Photographer interview: Carly Erin O’Neil
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When and how did you start practicing photography? My earliest memories with a camera point me to about age 8 or so. I was raised in the arts – as a way to be disposed of I’m sure, and remember quite vividly when the film began to be advanced backwards — Continue reading …
When and how did you start practicing photography?
My earliest memories with a camera point me to about age 8 or so. I was raised in the arts – as a way to be disposed of I’m sure, and remember quite vividly when the film began to be advanced backwards electronically, insuring that if exposed to light, you’d never loose a shot. I invaded people’s privacy even then–sneaking backstage to catch the crew in action, sneaking into the audience to grab snaps of the world I only knew from inside of the bubble. But as I grew up, photography wasn’t something that was carried with me as diligently as the dance or music. It became a bit lost – until modeling brought me back around to it. Originally just a way to be creative again after a brief absence from the arts, modeling became the full-circle connection of my other artistic voices to the apex of visual art I embrace today, as well as offered me a very wide variety of mentors in photo-land. My photographers have been an unparallelled support system.
What type of camera do you use and why?
I love what digital photography offers me as a street photographer. I have a super-human instinct to shoot, and digital allows a certain flexibility in post-process if I’ve missed an exposure by a half-stop. I’ve had a little education in film processes, but what I know best is digital. I do, however, love my collection of film cameras which are fun to play around with: a Canon F-1, a Mamiya 645-e and a mini-Diana from Lomo. I have a fridge full of expired film waiting for that special day of shooting with the ‘toys.’ I love that I have no control over the outcome and often am inspired by the results of letting go. I hope, though, that I’ve managed to bring that whimsy and nostalgia into my digital processes as well. I use Canon digital systems, and I shoot often over 400ISO, if not pushing it to its limit of 6400. I use my 3 lenses fairly evenly and often – a 35mm 2.0, a 100mm macro 2.8, and a 17-40mm L 4.0. I’d have to say the 100mm is the most often used, and most often used in my landscapes but lately also in live music. It just makes everything from teeny-tiny to far away look good!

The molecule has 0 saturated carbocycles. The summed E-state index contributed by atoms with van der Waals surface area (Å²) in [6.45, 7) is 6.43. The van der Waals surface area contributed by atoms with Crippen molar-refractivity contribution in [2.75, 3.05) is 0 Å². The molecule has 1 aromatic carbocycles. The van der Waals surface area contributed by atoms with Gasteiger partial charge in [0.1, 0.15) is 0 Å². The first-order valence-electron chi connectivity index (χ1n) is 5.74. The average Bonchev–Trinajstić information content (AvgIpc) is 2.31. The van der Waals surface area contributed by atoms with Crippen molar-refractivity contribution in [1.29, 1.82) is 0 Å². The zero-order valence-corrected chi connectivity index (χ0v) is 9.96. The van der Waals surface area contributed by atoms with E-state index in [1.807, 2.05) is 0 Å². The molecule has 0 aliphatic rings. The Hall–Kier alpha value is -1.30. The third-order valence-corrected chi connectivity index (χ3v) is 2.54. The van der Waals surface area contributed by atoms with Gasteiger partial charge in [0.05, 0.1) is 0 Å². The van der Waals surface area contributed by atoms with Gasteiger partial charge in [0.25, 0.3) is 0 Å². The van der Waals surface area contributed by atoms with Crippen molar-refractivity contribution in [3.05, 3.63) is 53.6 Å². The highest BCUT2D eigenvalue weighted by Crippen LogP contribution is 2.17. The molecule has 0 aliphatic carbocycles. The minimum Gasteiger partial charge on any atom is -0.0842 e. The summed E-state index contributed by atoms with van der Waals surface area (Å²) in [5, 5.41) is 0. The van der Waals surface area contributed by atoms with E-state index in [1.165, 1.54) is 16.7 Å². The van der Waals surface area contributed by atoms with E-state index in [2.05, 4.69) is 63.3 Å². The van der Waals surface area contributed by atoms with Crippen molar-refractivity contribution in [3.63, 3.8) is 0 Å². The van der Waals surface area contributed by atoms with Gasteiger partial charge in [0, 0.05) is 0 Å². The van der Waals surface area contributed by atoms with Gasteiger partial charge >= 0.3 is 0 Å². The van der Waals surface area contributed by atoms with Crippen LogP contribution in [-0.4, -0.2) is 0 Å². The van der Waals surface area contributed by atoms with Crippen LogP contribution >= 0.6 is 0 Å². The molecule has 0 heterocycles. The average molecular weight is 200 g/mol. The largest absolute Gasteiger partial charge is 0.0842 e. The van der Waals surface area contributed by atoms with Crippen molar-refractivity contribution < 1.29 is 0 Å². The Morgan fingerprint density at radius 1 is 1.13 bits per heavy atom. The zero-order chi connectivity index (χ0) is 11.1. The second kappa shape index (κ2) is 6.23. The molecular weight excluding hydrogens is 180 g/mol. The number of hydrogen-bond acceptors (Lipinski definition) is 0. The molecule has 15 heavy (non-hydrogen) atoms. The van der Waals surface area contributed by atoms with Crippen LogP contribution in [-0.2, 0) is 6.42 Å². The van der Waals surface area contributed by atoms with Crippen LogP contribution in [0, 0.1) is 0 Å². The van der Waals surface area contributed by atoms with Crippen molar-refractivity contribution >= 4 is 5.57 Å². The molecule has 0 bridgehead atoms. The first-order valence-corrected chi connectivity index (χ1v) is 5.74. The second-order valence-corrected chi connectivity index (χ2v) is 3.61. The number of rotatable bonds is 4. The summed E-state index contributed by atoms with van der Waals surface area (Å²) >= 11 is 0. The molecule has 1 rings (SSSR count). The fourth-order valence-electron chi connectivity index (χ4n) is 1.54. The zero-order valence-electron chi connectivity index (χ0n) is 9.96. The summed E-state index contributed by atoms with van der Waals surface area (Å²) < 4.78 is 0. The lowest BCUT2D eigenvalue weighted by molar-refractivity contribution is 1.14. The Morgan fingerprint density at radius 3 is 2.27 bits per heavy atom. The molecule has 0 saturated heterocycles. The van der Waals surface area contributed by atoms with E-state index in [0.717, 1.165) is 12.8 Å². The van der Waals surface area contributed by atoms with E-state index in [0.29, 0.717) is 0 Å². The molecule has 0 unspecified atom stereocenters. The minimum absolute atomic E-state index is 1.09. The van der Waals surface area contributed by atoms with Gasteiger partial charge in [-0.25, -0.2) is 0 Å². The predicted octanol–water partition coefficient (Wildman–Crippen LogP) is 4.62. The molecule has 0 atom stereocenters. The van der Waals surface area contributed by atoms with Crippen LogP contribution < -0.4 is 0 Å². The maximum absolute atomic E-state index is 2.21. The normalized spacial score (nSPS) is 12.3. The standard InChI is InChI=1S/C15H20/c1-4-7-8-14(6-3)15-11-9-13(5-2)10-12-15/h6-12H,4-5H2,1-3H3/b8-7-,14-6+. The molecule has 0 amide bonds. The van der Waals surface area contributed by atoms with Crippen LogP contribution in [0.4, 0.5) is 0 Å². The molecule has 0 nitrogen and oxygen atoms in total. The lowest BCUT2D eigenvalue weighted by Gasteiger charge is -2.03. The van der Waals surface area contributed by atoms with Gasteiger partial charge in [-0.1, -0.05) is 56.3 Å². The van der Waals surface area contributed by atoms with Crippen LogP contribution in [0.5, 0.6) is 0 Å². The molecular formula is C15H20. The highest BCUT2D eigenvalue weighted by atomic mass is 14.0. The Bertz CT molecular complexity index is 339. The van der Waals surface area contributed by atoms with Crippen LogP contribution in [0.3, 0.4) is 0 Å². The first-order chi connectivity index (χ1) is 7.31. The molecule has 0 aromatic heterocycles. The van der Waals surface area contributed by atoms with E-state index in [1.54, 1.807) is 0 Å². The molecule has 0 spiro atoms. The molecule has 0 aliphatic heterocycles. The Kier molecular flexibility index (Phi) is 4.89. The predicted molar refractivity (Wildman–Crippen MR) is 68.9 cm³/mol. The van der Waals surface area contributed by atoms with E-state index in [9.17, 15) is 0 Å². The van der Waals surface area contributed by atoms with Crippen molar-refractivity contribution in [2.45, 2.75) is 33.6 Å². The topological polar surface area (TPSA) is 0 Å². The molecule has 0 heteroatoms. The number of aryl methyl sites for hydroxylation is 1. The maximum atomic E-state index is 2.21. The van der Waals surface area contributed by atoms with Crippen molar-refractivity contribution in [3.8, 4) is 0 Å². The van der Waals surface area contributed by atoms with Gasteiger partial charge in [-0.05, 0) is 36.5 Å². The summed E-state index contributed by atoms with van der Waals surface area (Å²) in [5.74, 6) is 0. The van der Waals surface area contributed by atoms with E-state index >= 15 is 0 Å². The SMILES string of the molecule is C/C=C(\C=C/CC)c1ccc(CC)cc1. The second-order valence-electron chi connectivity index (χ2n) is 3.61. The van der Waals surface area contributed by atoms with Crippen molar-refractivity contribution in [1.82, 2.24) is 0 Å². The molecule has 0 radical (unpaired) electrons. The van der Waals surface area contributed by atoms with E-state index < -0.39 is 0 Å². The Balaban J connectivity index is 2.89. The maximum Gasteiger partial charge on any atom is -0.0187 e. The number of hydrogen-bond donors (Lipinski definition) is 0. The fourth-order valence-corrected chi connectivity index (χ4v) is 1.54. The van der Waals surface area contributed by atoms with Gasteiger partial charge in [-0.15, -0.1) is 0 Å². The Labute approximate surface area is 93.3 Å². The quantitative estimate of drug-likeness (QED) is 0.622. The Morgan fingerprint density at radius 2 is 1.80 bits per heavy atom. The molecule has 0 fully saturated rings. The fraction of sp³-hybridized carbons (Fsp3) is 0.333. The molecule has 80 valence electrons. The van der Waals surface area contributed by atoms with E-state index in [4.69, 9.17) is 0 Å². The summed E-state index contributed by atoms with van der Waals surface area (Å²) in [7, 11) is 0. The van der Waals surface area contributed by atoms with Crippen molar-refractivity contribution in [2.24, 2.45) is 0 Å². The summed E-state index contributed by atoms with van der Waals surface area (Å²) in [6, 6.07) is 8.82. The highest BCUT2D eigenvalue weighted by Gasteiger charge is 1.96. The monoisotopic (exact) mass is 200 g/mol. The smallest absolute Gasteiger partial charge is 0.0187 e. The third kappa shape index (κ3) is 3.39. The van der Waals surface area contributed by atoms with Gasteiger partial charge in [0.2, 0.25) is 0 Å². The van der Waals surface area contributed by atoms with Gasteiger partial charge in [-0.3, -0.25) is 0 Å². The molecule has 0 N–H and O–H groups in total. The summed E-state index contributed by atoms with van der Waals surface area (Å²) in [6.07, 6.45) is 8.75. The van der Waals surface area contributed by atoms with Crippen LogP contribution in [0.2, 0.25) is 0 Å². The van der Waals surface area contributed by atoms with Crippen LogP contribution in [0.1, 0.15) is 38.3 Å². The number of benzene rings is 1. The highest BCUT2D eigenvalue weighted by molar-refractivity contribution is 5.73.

How would you define your style? Do you focus on particular subject matters?
Gosh, you know- most of the time I feel like I’m a bit all over the place, but then that is the world I meant to create for myself; I am constantly inspired by the world around me. It’s truly a love story – I only get angry because I care. (Mom was right). On the other hand, I feel like I have narrowed this curiosity into what feels like one cohesive voice and vision, and am constantly tweaking things here and there to insure that I’m satisfied with the clarity of it all. Therefore, my subject matter is LIFE. I see with the eye of a street photographer in all that I capture, perhaps aside from my self-portraiture which, for me, is really a fairy-tale land; So my choice as I entered a very competitive commercial market was to focus on shooting what I loved to shoot, and started Carly Rocks Photography, Lifestyle Photography for those who also think that, “Life Rocks!”
What or who are your inspirations?
[Laughs] What isn’t? I keep waiting to outgrow this ‘phase’ but 7 years strong I’m still in love with just about everything. It’s all one big vicious cycle, I’m afraid. I love to learn. And in doing so, books or politics or actresses or movies or a place in a movie or a lyric in a song or a piece of trash on the street will just spark something, will tell a story that nobody else hears. It’s up to me to translate that into something more tactile. Sounds and smells in an environment really affect me – I suppose I expect each one of my photographs to be a feature film consisting of a single frame. The photographers in the past and present, filmakers, musicians, etc that create in this way are those I look to for this inspiration as well.
Do you have a dream subject or location that you would love to shoot?
I’m quite adventurous, and this plays into my love of everything. I do have a wishlist. I couldn’t list all the locations, but a past-present favorite is Portugal. The light is magic. It’s a purely cinematic experience. If you haven’t been, make it a priority, and have the Pasteis de Nata. On the top of my location list right now is Montana and Hawaii state-side, and Morocco or Istanbul overseas. If I could shoot anyone person in the world right now, and has been my number one for some time now, it would be Willie Nelson. That face! I grew up in Texas and I would just be ‘pleased as punch!’ to get a chance to photograph Willie.
Where can the majority of your work be seen?